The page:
scxsc

Intersection points for pairs of small circles

Syntax

[newlat,newlon] = scxsc(lat1,lon1,range1,lat2,lon2,range2)
[newlat,newlon]=scxsc(lat1,lon1,range1,lat2,lon2,range2,units)

Description

[newlat,newlon] = scxsc(lat1,lon1,range1,lat2,lon2,range2) returns in newlat and newlon the locations of the points of intersection of two small circles in small circle notation. For example, the first small circle in a pair would be centered on the point (lat1,lon1) with a radius of range1 (in angle units). The inputs must be column vectors. If the circles do not intersect, or are identical, two NaNs are returned and a warning is displayed. If the two circles are tangent, the single intersection point is returned twice.

[newlat,newlon]=scxsc(lat1,lon1,range1,lat2,lon2,range2,units) specifies the angle units used for all inputs, where units is any valid angle units string. The default units are 'degrees'.

For any pair of small circles, there are four possible intersection conditions: the circles are identical, they do not intersect, they are tangent to each other and hence they intersect once, or they intersect twice.

Small circle notation consists of a center point and a radius in units of angular arc length.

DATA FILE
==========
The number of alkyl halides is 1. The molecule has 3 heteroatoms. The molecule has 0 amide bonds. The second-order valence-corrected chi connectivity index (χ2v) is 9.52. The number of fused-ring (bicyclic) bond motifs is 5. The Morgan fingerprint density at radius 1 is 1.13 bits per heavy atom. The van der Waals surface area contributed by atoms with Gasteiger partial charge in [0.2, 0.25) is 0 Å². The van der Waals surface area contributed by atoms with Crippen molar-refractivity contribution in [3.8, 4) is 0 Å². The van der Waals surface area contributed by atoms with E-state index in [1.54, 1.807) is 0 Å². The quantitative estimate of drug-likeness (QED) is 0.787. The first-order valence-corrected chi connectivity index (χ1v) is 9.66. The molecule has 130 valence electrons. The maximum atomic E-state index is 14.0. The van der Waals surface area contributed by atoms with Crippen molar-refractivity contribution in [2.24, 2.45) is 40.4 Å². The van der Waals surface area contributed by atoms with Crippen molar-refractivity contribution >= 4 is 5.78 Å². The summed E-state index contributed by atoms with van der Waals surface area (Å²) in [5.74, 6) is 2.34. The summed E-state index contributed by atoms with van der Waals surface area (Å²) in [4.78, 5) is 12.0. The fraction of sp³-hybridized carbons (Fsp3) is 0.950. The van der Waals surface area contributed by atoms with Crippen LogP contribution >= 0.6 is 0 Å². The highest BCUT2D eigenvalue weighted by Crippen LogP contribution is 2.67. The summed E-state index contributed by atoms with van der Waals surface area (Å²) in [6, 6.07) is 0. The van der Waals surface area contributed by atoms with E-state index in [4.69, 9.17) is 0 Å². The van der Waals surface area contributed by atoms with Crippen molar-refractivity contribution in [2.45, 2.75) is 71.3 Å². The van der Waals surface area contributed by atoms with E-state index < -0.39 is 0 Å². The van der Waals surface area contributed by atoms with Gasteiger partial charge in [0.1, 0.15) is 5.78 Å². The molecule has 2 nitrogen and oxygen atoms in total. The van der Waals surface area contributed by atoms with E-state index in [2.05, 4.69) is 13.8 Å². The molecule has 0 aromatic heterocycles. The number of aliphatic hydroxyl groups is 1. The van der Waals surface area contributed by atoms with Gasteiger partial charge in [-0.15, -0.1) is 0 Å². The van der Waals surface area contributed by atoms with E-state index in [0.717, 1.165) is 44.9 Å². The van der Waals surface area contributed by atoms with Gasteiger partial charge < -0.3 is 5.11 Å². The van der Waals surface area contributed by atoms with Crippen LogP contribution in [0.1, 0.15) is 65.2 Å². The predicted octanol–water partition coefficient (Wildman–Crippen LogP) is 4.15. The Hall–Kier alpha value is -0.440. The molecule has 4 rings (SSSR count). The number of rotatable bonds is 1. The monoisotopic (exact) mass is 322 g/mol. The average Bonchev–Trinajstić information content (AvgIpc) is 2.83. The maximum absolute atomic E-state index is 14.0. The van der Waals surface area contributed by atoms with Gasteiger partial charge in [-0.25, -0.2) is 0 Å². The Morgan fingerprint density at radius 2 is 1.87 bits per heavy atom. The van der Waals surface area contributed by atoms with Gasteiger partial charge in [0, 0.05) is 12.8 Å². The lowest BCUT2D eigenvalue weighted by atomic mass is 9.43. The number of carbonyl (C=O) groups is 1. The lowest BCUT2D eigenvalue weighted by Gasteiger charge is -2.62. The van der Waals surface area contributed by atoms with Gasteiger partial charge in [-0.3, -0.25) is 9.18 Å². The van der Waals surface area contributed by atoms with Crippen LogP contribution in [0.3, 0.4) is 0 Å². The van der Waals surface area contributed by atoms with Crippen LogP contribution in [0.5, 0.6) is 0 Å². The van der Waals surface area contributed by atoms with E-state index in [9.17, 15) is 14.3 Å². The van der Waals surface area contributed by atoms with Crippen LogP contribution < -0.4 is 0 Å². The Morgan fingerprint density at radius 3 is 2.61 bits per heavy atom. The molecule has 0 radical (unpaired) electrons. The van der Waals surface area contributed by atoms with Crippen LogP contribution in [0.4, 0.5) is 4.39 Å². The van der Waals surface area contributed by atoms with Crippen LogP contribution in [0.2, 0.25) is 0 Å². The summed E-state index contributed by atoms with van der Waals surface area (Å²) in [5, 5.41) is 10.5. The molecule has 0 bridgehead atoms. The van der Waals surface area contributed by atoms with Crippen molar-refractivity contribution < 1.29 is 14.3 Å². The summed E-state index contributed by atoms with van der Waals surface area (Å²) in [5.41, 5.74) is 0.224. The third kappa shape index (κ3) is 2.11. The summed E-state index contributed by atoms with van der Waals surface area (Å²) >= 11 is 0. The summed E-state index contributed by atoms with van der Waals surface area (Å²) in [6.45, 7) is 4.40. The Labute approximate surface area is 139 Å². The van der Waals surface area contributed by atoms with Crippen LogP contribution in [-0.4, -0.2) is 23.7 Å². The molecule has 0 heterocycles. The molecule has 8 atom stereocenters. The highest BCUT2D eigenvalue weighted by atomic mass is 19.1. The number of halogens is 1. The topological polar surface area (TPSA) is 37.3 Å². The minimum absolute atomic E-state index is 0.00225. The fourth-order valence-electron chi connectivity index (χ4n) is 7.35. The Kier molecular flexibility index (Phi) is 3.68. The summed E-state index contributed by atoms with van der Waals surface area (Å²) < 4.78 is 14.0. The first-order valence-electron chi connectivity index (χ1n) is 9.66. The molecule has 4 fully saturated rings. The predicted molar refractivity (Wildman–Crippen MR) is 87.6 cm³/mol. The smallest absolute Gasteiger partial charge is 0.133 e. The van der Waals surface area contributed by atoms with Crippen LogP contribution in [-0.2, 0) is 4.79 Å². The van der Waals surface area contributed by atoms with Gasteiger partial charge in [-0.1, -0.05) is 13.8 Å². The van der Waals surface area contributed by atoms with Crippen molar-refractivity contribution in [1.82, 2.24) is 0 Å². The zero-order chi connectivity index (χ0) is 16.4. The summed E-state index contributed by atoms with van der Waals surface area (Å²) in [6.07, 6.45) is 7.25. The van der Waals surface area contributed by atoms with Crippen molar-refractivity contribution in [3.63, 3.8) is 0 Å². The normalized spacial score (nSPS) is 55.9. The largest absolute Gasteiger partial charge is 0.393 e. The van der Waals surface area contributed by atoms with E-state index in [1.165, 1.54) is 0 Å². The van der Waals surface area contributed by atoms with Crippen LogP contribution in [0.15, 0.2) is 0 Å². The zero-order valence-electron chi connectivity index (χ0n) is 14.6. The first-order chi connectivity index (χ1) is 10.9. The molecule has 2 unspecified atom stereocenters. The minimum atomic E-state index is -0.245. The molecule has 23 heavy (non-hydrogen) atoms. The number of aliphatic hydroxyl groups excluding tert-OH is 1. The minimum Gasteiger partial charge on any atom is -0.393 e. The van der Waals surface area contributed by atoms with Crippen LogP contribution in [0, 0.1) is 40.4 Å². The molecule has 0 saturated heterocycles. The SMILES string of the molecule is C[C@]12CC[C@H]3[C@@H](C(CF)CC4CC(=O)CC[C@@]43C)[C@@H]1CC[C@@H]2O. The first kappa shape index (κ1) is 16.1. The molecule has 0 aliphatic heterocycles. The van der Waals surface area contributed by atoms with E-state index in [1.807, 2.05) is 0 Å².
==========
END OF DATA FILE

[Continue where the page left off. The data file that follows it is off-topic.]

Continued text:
Examples

Given a small circle centered at (10ºS,170ºW) with a radius of 20º (~1200 nautical miles), where does it intersect with a small circle centered at (3ºN, 179ºE), with a radius of 15º (~900 nautical miles)?

[newlat,newlong] = scxsc(-10,-170,20,3,179,15)

newlat =
   -8.8368    9.8526
newlong =
   169.7578 -167.5637

Note that in this example, the two small circles cross the date line.

More About

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Tips

Great circles are a subset of small circles—a great circle is just a small circle with a radius of 90º. This provides two methods of notation for defining great circles. Great circle notation consists of a point on the circle and an azimuth at that point. Small circle notation for a great circle consists of a center point and a radius of 90º (or its equivalent in radians).

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